Vinyl flooring products have a wear layer that is measured in mils (one mill equals 1/1000 of an inch). Wear and scratches that do not penetrate the wear layer will not be particularly noticeable.
To some extent, the durability of LVT flooring is dependent on how thick the wear layer is.
Extensive wear and scratches that are deeper than the wear layer will mar the actual wood print, and thus be much more noticeable.
A wear layer of 4 mils is common, and a good minimum standard. A deeper wear layer of five or six mil offers more protection, and comes at a slightly higher price. Lifeproof flooring has a high-wear LVP flooring with an incredible wear layer of 22 mils!
How Expensive is LVT flooring?
Vinyl plank flooring is relatively cheap, and it’s an excellent value. Typical costs are between $2.50 and $4.50 per square foot. You can also find very cheap wood-look vinyl flooring for around $1 per square foot, or high-end LVT for over $9 per square foot.
I recommend sticking to the sweet spot in the middle of the price range because at the extremes, you’re either getting an inferior product, or overpaying.
This luxury vinyl plank flooring comes in 6″ by 36″ planks. The installation type is click-lock, which means the tiles interlock with each other.
It’s one of the best looking options, plus it’s affordable, durable, easy to clean, and 100% waterproof!
Lifeproof high traffic vinyl plank flooring has an amazing 22 mil wear layer! It’s 4 times thicker than standard vinyl flooring, and it’s available in 20+ colors.
This is a perfect choice for high traffic areas, or for homes with pets and children.
3. Laminate Flooring (Pergo)
Laminate flooring is an extremely popular hardwood flooring alternative. It has been the go-to budget friendly flooring option for years.
Laminate flooring is sometimes called “Pergo” which is the brand name of the manufacturer that invented it in 1977.
This type of flooring is made by laminating multiple layers together to create the desired durability traits. It has a wear layer on top, an imaged printed underneath, and then a core layer underneath.
The core layer is made from real wood fibers, and because of this, it tends to closely mimic the sound and feel of natural hardwood (more so than other wood look options).
How Durable is Laminate Flooring?
The durability of laminate flooring is rated using the AC Rating scale, which stands for abrasion criteria. This is a universal scale, and ranges from 1 to 5.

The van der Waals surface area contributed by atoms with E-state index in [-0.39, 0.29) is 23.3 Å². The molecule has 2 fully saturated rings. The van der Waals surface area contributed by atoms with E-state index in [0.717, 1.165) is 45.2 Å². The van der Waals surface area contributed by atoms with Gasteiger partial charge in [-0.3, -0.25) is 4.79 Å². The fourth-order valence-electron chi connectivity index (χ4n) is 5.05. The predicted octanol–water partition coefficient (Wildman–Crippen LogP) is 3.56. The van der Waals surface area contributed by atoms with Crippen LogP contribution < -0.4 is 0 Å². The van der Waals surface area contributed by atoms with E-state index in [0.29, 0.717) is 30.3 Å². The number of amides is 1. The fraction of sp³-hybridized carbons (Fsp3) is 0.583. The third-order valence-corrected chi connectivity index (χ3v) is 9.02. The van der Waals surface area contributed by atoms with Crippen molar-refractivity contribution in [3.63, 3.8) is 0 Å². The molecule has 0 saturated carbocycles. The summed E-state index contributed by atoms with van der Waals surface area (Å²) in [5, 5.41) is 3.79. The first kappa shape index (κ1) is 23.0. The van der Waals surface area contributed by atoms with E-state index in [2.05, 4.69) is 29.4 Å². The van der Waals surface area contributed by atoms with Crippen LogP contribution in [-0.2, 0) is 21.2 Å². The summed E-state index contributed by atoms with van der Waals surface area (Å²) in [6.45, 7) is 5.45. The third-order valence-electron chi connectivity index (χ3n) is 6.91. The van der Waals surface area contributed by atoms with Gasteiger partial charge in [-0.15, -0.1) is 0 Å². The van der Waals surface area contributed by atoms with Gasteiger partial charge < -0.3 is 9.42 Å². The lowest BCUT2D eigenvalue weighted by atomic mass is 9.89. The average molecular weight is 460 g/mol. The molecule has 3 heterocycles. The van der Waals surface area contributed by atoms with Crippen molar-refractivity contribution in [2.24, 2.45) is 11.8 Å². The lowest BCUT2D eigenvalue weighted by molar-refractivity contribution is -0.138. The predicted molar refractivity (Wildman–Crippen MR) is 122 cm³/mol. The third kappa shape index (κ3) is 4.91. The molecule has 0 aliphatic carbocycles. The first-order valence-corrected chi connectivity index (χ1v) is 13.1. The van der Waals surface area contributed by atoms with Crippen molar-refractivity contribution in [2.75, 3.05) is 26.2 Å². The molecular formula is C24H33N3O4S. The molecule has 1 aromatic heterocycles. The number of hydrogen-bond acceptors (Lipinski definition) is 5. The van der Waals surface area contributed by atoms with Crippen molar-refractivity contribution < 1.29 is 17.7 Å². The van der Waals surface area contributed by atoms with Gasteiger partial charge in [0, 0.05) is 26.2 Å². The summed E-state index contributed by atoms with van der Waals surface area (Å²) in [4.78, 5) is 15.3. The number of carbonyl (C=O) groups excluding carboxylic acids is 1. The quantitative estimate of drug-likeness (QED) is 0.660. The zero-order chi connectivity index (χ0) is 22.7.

Most residential laminate flooring is rated at AC 3 or AC 4. Options that are rated at AC 3 have acceptable or good durability, whereas AC 4 laminate flooring is very durable and should hold up very well, even in high traffic areas.
Water-resistance is a weakness of laminate flooring. Most cheaper laminate flooring have poor water resistance, and moisture or spills should be cleaned up immediately to avoid damage.
Some of the more expensive laminate flooring is rated as water-resistant, and can tolerate water for up to 30 minutes.
How Expensive is Laminate Flooring?
Laminate flooring usually costs between 99 cents per square foot, and about three dollars per square foot, although more expensive options are also available.
In my opinion, the best use case for laminate flooring is when you’re trying to keep project costs to an absolute minimum. One dollar per square foot laminate flooring is the ultimate low-cost flooring.
Once you get into the $2-3 per square foot price range, I would personally choose LVT or Wood-Look Tile over laminate.
When you need new flooring on a tight budget, this Lakeshore Pecan Stone Laminate flooring by TrafficMaster might be your best bet! Costing only 99 cents per square foot, you won’t find many cheaper options.
4. Wood-Look Tile Flooring
Wood-look tile is a highly durable type of ceramic flooring. It’s usually labeled as either: porcelain or ceramic.
Ironically, they are almost the exact same, with the only difference being that porcelain meets a stricter standard for water absorption (it’s slightly more waterproof).
Tile is an ideal choice for installing on top of a concrete subfloor, although it can be installed anywhere with proper subfloor preparation.